The search for life is the holy grail of Mars exploration. Yet oddly, only one mission was ever sent to Mars equipped with the kind of scientific instrumentation needed to identify signs of life--NASA’s 1976 twin Viking lander mission--and that mission yielded conflicting results. Three of Viking’s onboard biology instruments gave some indications of life, while its gas chromatograph/mass spectrometer (GC/MS) did not find any organic molecules even at the parts-per-billion level.
Since Viking, most scientists have thought that the liquid water almost certainly needed to support life could not exist on Mars because of its low atmospheric pressure, which is about one-hundredth that of Earth. Without liquid water, even simple microorganisms couldn’t carry out metabolic functions.
Within the last year, however, the conventional wisdom about the Viking experiments and life on Mars has changed radically. A scientific paper published in the October 2006 issue of the Proceedings of the National Academy of Sciences cast serious doubts on Viking’s GC/MS results. The team responsible for the paper, led by Rafael Navarro-González of the Universidad Nacional Autónoma de México, in Mexico City, reported on experiments it had done with soils from Chile’s Atacama desert, using a GC/MS instrument similar to Viking’s. The team determined that the Viking spectrometer would not have been sensitive enough to find low levels of organic material on Mars, even in soils that might contain millions of microorganisms.
Making matters even more interesting was a discovery made in 2006 by NASA’s Mars global surveyor orbiter camera and published in the December 2006 issue of Science . Changes in crater gullies strongly suggested that water had flowed in them within the last few years, obviously ”an important discovery,” in the words of Peter Smith, the principal investigator for NASA’s upcoming Phoenix lander mission.
Phoenix, scheduled to be launched this August and to touch down in May 2008, may resolve lingering questions about organic molecules and liquid water on Mars. Its main objectives are to determine whether the Martian arctic could support life, to evaluate the history of water near the landing site, and to investigate how the planet’s climate is affected by polar dynamics.
The icy arctic landing site for Phoenix was chosen after reviewing data returned from NASA’s Mars Odyssey Orbiter, launched in 2001 and still in orbit around Mars. In 2002 Odyssey found evidence of large quantities of water ice in the upper 50 centimeters of soil in the northern polar region.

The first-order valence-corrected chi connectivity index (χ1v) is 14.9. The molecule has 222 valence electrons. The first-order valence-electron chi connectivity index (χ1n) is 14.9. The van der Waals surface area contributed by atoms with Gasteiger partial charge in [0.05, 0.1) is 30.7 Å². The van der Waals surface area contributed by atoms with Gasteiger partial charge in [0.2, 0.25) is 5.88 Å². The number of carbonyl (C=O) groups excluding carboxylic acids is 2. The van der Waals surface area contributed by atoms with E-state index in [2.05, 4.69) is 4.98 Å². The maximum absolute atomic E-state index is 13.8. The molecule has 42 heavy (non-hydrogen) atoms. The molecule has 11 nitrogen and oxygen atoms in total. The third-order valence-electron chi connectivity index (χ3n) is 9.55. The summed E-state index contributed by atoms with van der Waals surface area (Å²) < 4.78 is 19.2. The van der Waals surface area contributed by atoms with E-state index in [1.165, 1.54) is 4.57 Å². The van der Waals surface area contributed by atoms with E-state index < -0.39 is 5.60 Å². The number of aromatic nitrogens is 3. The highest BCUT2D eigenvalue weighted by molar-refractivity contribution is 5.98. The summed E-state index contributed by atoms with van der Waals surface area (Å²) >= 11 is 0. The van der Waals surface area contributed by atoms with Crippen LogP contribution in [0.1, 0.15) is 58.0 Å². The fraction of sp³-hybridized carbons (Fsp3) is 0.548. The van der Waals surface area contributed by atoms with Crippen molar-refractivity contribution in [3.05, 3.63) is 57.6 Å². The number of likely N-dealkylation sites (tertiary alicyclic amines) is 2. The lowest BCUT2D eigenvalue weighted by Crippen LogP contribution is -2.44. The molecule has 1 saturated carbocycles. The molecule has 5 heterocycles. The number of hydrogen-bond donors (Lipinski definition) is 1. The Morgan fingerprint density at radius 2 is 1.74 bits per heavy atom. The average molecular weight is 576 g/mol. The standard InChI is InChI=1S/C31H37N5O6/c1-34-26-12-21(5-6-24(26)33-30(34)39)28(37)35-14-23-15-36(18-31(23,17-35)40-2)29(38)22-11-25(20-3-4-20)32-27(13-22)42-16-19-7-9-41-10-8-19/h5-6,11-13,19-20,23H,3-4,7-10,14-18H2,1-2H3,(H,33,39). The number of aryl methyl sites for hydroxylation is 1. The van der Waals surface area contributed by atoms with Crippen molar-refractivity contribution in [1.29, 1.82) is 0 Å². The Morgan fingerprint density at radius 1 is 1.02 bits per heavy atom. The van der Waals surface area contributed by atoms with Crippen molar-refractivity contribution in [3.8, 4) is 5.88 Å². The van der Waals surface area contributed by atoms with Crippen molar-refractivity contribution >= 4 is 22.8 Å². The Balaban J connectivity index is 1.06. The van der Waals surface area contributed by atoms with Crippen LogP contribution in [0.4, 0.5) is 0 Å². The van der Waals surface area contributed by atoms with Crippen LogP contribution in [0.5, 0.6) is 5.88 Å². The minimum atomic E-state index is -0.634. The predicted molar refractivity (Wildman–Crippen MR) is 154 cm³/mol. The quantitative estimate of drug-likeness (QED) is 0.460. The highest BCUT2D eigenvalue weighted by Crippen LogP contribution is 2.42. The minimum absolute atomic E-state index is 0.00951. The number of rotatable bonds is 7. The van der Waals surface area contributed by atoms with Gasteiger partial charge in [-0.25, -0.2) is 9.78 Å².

Among the cache of scientific instruments Phoenix will carry that could shed light on whether organics are present is the thermal and evolved gas analyzer (TEGA). Designed primarily to look at ice chemistry and carbonate minerals, the TEGA can also detect organic molecules at a much higher sensitivity than Viking’s GC/MS did in 1976. The difference is the temperature and the time the TEGA will spend heating samples in order to release any organics from them.
Phoenix has a robotic arm that will dig down to 1 meter below the Martian surface to get soil samples for the gas analyzer and other onboard instruments. Once the TEGA has acquired the samples, it will heat them up in small (0.038-microliter) batches in eight ovens to 950 °C for up to 20 minutes to release any organic matter contained in the soil. Viking could heat soil samples for only 2 minutes at a maximum temperature of 500 °C.
William Boynton, a professor of planetary sciences at the University of Arizona, is the TEGA instrument designer and principal investigator. ”My best hopes are that we get a clear organic signal from Mars and that we have confidence it is not due to organic contamination that we brought from Earth,” he explains. Because Phoenix is not primarily designed as a life detection mission, planetary protection sterilization procedures are not as stringent as they were on Viking; some earthly contamination most likely will ride along with TEGA. Boynton says, however, that ”if TEGA sees more organics with samples taken deeper below the surface, this would give us some confidence that the organics are truly from Mars” and not due to contamination.
Other instruments on Phoenix include Mars’s first-ever atomic force microscope, 100 times as powerful as microscopes on the Mars Exploration Rovers and capable of resolving features as small as bacteria. Phoenix will also carry an electrochemistry instrument designed to look at the pH and salt content of the Martian soil.
Will Phoenix answer the question of life on Mars? It may just repeat the Viking inconclusive results, says NASA’s Smith. ”Or we may find a massive incontestable increase in organic molecules associated with subsurface ice layers.”
At press time, all the scientific instruments had been integrated into the Phoenix lander and were undergoing final testing at the Lockheed Martin Space Systems assembly building in Denver. If there are no problems, the lander will be enclosed in a protective aeroshell and sent to the Kennedy Space Center in Florida to be mated to its launch rocket in early July.